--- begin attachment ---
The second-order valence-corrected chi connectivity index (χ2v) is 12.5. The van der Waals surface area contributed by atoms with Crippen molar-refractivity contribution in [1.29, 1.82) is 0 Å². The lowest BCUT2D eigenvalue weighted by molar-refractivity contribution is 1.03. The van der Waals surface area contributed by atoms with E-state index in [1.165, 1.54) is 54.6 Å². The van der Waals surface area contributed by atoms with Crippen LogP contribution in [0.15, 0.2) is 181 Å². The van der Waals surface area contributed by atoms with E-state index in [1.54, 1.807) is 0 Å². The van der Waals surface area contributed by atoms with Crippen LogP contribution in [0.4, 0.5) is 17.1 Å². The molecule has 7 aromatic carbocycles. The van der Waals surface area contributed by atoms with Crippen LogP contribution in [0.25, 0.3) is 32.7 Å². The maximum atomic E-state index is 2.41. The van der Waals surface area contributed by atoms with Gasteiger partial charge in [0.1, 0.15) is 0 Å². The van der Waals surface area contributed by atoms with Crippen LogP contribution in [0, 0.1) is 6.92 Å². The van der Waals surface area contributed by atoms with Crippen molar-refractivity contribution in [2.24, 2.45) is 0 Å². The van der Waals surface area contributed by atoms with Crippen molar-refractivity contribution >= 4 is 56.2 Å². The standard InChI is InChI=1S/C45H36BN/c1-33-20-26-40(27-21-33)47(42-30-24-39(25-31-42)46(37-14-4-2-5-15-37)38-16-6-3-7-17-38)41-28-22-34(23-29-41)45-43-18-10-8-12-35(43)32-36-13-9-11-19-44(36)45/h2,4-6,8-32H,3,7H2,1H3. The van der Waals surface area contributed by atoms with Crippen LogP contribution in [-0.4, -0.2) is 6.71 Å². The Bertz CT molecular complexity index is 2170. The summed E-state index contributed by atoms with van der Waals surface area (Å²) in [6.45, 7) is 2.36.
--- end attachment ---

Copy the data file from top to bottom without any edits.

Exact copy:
The second-order valence-corrected chi connectivity index (χ2v) is 12.5. The van der Waals surface area contributed by atoms with Crippen molar-refractivity contribution in [1.29, 1.82) is 0 Å². The lowest BCUT2D eigenvalue weighted by molar-refractivity contribution is 1.03. The van der Waals surface area contributed by atoms with E-state index in [1.165, 1.54) is 54.6 Å². The van der Waals surface area contributed by atoms with Crippen LogP contribution in [0.15, 0.2) is 181 Å². The van der Waals surface area contributed by atoms with E-state index in [1.54, 1.807) is 0 Å². The van der Waals surface area contributed by atoms with Crippen LogP contribution in [0.4, 0.5) is 17.1 Å². The molecule has 7 aromatic carbocycles. The van der Waals surface area contributed by atoms with Crippen LogP contribution in [0.25, 0.3) is 32.7 Å². The maximum atomic E-state index is 2.41. The van der Waals surface area contributed by atoms with Gasteiger partial charge in [0.1, 0.15) is 0 Å². The van der Waals surface area contributed by atoms with Crippen LogP contribution in [0, 0.1) is 6.92 Å². The van der Waals surface area contributed by atoms with Crippen molar-refractivity contribution in [2.24, 2.45) is 0 Å². The van der Waals surface area contributed by atoms with Crippen molar-refractivity contribution >= 4 is 56.2 Å². The standard InChI is InChI=1S/C45H36BN/c1-33-20-26-40(27-21-33)47(42-30-24-39(25-31-42)46(37-14-4-2-5-15-37)38-16-6-3-7-17-38)41-28-22-34(23-29-41)45-43-18-10-8-12-35(43)32-36-13-9-11-19-44(36)45/h2,4-6,8-32H,3,7H2,1H3. The van der Waals surface area contributed by atoms with Crippen LogP contribution in [-0.4, -0.2) is 6.71 Å². The Bertz CT molecular complexity index is 2170. The summed E-state index contributed by atoms with van der Waals surface area (Å²) in [6.45, 7) is 2.36.